Lupita Nyong’o is rather impressive, and while I can see that her motion capture performance isn’t the kind that will elicit an entirely positive response (due to viewers favoring practical effects), it doesn’t completely deny her character’s mysteriousness and her ability to exude the right amount of strength to it. Andy Serkis as Supreme Leader Snoke is good, but his character seems to bring forth more questions than the makers manage to answer. Moreover, there seems to be a lot of parallels between Snoke and later Palpatine, and that probably hinders chances of standing out a lot. Domhnall Gleeson sneers throughout the film, reminding viewers of Lucius and Draco Malfoy from the Harry Potter franchise of books and movies – which may not entirely be a good thing. Unless his character is built up appropriately in the future, one will find his (rather wide array of) talent being wasted. Gwendolyn Christie as Captain Phasma is… there. She does nothing beyond existing and mouthing some stern dialogue. Peter Mayhew’s Chewbacca is still one of the most adored characters on screen for more reasons than one. There’s a sense of nostalgia audiences will love to return to when “Chewie” returns with his longtime friend Solo, and despite the amount of prosthetics Mayhew may have had to go through for this, there is still the unmistakable emotional relevance the Wookie is still able to transport to the minds of those watching him. And that’s brilliant.

But the real source of mystery comes from the performance of Adam Driver. Many will look at him and remark, “He’s not as great as Darth Vader.” But Driver, when looked at carefully, does have a justifiable reason for performing the way he does. The screenwriters know exactly how they want to portray Ren, and on close look, Driver only really hits the nail on the head with his contribution to the character.

Worth it?

Answering this question has been a really difficult journey for me, really. But one must understand this: this will specifically polarize this audience type that has fed on an almost religiously purist dose of the original trilogy. Many plot points have the potential to feel quite hackneyed; some might find them forced in. Furthermore, the universe’s politics, when look at from a macro angle, doesn’t seem to matter at most points — and that is probably because this is more of a backdoor-reboot of the franchise than anything else, primarily because of how similar to Star Wars (I am not calling it its other name, nope) this really looks like.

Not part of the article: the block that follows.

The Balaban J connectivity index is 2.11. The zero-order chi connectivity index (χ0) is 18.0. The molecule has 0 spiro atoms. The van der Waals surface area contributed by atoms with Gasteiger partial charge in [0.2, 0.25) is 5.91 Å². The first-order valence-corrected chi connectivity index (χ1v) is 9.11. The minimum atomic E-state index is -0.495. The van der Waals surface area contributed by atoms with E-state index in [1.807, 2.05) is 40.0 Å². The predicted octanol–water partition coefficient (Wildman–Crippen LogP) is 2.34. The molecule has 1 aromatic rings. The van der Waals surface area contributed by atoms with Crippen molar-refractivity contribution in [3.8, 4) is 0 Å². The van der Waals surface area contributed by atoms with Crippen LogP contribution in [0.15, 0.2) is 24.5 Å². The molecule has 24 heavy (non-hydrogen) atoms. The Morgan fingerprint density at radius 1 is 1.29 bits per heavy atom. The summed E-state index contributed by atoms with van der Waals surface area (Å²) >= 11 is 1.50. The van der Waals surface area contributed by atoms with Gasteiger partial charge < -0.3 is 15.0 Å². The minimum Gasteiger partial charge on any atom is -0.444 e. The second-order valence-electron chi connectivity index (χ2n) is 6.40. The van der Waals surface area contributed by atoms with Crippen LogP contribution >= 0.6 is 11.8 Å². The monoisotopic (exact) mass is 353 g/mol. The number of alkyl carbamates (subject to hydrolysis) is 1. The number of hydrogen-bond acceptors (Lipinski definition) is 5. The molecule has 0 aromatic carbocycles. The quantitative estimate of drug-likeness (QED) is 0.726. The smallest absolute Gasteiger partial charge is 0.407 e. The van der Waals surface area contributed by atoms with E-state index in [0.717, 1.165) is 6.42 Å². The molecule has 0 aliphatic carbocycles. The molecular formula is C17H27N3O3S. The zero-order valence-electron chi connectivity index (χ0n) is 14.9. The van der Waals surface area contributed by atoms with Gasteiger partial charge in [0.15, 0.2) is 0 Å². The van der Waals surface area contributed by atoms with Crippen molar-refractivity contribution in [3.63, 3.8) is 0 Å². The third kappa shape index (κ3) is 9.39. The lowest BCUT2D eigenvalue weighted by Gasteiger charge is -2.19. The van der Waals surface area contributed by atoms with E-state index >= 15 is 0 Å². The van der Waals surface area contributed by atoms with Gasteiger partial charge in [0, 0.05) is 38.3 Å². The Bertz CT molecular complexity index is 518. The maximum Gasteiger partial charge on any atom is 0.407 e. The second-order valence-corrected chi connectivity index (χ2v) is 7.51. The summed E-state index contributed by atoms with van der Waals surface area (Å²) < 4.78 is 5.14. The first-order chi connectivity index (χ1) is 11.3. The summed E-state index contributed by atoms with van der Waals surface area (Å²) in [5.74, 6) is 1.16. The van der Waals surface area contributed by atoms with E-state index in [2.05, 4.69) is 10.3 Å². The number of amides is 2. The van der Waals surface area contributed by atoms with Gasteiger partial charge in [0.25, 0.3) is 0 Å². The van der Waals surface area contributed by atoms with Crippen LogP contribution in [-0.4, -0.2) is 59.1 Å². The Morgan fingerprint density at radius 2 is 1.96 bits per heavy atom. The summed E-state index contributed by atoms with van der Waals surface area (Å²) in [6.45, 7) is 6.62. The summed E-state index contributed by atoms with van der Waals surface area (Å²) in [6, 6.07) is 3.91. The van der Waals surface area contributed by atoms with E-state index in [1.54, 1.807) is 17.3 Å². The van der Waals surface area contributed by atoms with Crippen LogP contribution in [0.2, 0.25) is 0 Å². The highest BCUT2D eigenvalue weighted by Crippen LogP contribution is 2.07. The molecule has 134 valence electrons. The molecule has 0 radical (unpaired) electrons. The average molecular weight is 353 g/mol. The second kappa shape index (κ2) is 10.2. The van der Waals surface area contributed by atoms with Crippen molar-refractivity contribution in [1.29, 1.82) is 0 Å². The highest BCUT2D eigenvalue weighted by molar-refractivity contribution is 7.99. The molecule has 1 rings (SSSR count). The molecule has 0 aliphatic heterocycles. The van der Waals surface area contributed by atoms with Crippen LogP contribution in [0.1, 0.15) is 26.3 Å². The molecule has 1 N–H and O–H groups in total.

As a big-screen spectacle — or even a wrapped-up-in-a-blanket home viewing experience later in life — however, this works beautifully. Despite the narrative pitfalls, The Force Awakens rightly feels like an emotionally relevant, full-bodied film. From an understandable business perspective, the film may definitely be a safe bet for Disney to kickstart their association with Lucasfilms. That being said, the stellar performances from the new additions to the cast (Isaac, Ridley and Boyega to name more than the rest), visually engrossing action set-pieces and a great throwback to the films of yore prove that it ain’t by any mile any less wondrously thrilling than it is right now.

The Star Wars franchise is back. And it’s here to stay. ‘Cause the Force is actually pretty strong enough with The Force Awakens.

Consensus: 3.5 Stars
A-Okay!
About the Author

Ankit Ojha

Facebook

Ambivert. Intermittent cynic. Content creator. New media enthusiast. Binge-watcher. Budding filmmaker.

Watch the trailer

We’re viral

Like UsFollow Us


Rated

PG-13

Starring

Daisy Ridley
John Boyega
Adam Driver
Harrison Ford
Domhnall Gleeson

Written by

Lawrence Kasdan
J. J. Abrams
Michael Arndt

Directed by

J. J. Abrams



What to Expect

Writing about The Force Awakens has probably been the most fascinating and difficult review of my life so far. Having grown up at the wrong end of the franchise’s spectrum, this writer ended up beginning his journey through the universe on a criminally wrong note.

I burnt my hands and had major trust issues, never to have returned.

All of it ended during the second half of this year, when a very good friend of mine made a rather fantastic case for the original trilogy in a way that absolutely nobody in my vicinity — everyone just chose to feign a heart attack at my confession of neither having seen, nor expressing an interest to watch, any part of the franchise — would ever be able to. Curious, I made my way through the first movie that began it all. And, all that cheesiness and inconsistent visual effects arising out of the disappointing special-edition reworks aside, I was drawn in.

I, an outsider to the franchise, had given in very quickly to how fantastic an almost forty-year old space opera in itself really felt.